In summary, seen from the perspective of software design, social media has become forged in the caldron of instrumental information transfer, content ranking, and personalization. This together has been delimited both by the single or multiple software architect’s conscious intent, and by unconscious assumptions about the world, reflecting and amplifying the specific slice of society in which it was conceived. Regulatory change may be useful, but the root cause of any fix lies at least in part at the level of platform development.
The big question for the next generation of platform technologies is how and to what extent they address the blindspots of today’s social media? While there are many alternatives and often contradictory visions being discussed and pursued, a common theme is that of “decentralization”. The other is virtual reality (VR) and augmented reality (AR).
Decentralization refers to the use of blockchain, often in conjunction with a cryptocurrency. These are constructs of computer code, that when executed on multiple networked machines result in a single distributed shared undisputable repository of information. When used in conjunction with a cryptocurrency, the distributed shared ledger is used to maintain the list of undisputed transactions, and the currency is used to organize people and resources to ensure the system works.
What is important from a design perspective is that this new class of technologies can be thought of as a technologically-enabled socio-economic construct able to codify social and economic relations. In this they follow from past challenges in carrying a semantic and ideological component, even as increased complexity means they may be harder to decipher. For example, the algorithms employed are referred to as “consensus algorithms”, which are then justified by being the logic which forges agreement. At the core, therefore, a technical process relying on distributed nodes to prevent the hacking or hijacking of a system becomes its own self-validating way to create meaning.
Another semantic and ideological component used to describe these systems is that of ‘trustless’, or ‘zero trust’. When thought of instrumentally to achieve economic goals such as moving money around, or technological goals such as establishing a truly distributed computing environment, ‘trustless’ or ‘zero-trust’ is a powerful feature with desirable outcomes. While the blockchain is not a trustless system, it does distribute trust amongst many participants, so that the trust and agency required of any one individual is very low and the functionality is without what we think of as centralized control. In this techno-utopian dream of an individual-centered, instrumental, self-regulating life, ‘trustless’ decentralization of payments can be just the first step towards no government at all, including potentially no need for social constitution, or political deliberation.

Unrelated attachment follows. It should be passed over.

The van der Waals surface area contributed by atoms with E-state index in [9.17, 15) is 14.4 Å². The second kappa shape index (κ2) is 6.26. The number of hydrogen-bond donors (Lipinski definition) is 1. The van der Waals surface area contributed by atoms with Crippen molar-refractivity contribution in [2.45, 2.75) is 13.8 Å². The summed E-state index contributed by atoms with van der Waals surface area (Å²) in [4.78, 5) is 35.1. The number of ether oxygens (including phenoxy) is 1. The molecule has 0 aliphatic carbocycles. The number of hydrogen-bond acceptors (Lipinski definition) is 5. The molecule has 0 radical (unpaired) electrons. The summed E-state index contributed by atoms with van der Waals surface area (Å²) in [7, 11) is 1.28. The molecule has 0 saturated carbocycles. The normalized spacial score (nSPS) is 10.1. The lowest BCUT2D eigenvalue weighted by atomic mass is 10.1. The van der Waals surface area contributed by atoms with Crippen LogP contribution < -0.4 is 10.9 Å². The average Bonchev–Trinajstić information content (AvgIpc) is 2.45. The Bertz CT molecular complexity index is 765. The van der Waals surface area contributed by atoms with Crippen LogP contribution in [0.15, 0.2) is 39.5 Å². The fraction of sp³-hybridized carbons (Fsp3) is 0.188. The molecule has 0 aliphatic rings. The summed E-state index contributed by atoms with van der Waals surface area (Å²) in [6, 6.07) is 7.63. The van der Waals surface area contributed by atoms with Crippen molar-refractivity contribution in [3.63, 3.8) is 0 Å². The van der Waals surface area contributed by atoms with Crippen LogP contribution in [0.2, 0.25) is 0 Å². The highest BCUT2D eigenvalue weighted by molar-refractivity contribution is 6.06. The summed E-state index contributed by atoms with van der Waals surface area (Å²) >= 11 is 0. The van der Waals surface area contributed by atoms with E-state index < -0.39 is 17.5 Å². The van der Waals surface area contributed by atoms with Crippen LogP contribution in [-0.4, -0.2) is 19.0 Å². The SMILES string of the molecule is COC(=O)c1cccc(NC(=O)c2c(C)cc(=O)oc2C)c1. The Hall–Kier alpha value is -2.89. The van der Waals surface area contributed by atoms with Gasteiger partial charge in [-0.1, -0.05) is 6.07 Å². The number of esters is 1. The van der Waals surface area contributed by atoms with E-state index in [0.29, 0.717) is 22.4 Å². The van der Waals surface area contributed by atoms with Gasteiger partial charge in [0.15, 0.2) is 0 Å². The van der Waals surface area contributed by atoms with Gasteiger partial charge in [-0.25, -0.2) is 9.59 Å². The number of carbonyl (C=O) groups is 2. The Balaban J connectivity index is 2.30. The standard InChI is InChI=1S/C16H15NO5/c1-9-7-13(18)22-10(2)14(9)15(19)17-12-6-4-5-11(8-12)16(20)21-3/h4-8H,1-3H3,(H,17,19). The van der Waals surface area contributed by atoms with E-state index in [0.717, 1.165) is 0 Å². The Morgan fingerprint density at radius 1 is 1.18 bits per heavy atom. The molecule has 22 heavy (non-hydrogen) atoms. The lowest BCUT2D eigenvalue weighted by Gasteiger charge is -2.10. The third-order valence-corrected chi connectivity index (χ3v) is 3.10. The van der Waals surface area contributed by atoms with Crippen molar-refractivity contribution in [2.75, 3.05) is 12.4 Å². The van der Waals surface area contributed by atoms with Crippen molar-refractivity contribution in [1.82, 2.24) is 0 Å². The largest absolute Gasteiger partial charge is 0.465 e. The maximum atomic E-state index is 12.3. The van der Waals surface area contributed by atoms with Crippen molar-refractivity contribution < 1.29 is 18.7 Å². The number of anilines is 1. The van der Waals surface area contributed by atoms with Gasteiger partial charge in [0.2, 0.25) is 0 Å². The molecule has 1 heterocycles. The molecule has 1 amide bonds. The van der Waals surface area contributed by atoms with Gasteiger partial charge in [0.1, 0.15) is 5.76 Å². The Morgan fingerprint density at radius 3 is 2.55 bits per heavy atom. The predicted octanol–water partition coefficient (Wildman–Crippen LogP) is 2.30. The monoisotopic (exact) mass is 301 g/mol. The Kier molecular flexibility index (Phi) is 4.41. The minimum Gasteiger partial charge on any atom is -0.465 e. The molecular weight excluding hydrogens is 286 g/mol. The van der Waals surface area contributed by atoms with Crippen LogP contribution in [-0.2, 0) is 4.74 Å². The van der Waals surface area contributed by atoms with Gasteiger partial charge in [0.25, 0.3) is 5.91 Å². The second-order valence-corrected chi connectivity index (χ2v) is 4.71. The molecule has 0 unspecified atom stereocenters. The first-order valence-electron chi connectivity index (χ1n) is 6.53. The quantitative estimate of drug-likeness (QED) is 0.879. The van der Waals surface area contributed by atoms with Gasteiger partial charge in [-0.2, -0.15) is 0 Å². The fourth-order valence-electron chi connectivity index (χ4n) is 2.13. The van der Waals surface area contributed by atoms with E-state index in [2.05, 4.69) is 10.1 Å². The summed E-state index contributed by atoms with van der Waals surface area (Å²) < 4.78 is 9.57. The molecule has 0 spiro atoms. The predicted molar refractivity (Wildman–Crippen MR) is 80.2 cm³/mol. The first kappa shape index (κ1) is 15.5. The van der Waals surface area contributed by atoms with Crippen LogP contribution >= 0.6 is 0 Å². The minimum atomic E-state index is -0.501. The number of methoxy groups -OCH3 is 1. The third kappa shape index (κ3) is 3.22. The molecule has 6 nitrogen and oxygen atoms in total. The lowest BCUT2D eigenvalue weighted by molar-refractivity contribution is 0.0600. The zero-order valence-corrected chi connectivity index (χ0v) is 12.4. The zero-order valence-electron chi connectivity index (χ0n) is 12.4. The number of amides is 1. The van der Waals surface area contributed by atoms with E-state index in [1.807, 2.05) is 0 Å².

By peeling off the semantic and ideological layers of the system components, what emerges veers towards an instrumental socio-economic system based on market or monetary logic. The same decentralization that may shift power away from the cloud vendors towards individual computer nodes may in parallel ultimately centralize control into the hands of the code writers and vendors that control that same powershift. The utopia falls apart very quickly when a software update of a blockchain-based system is required. Who is making the decisions then? Will an update focusing on reducing energy consumption?
By peeling off the semantic and ideological layers of the system components, what emerges veers towards an instrumental socio-economic system based on market or monetary logic
Or reducing transaction costs to enable micro-payments? Who will be making these policy decisions? A coder able to reply with something akin to “in code we trust” is clearly not an acceptable outcome.
If social media was a great social experiment designed to warn us of the dangers of the economization of the social and political realm, it worked. Addressed from the perspective of a software developer, this paper points to aspects of the economization of social media that are only visible when viewed from the perspective of software design.
From the perspective of the design process, we’ve seen how social media platforms reproduce the conceptualizations of the social world that are codified into them, onto the world of their users. We’ve seen how that includes both explicit intents, but also the latent subjectivities of the creators, including their many unevaluated assumptions about the world. We’ve also seen how a conceptualization may have one ‘face’ for the users, and another hidden ‘face’ to serve the vendor or advertisers, often at odds with one another. Lastly, we’ve seen how encryption-enabled constructs such as the blockchain and cryptocurrencies represent a leap forward in both complexity and power, with their effects on society paradoxically even harder to decipher and predict.
All of the above may indicate that a remedy that does not lead to a rethinking of the design process itself will necessarily be incomplete. Regulatory bodies such as the FTC and others around the world can offer only a partial remedy if they continue apace. However, structural change that would allow a multitude of designs to materialize within the context of the of societies, communities, age groups, political orientation, or special needs that the designs serve could be a potential remedy. This means opening up the platform and its business model so that other entities (both private and public sector) that can create their own modules, experimenting with different forms of social organization, monetization, governance, markets, commons, and so on. This would allow society at large to gradually regain its agency, while confining instrumentality and market logic to where it’s needed.
If we fail to do this, our world risks becoming ever more homogenous with economic and financial instrumentality reigning supreme. Otherwise, the rush of new massively funded social media developments promising to save the day through “decentralization” and virtual or augmented reality will only shift power while ultimately recentralizing it. In such a scenario, the codified world view which will get reproduced will likely be an even more anti-social anti-democratic version of the previous generation.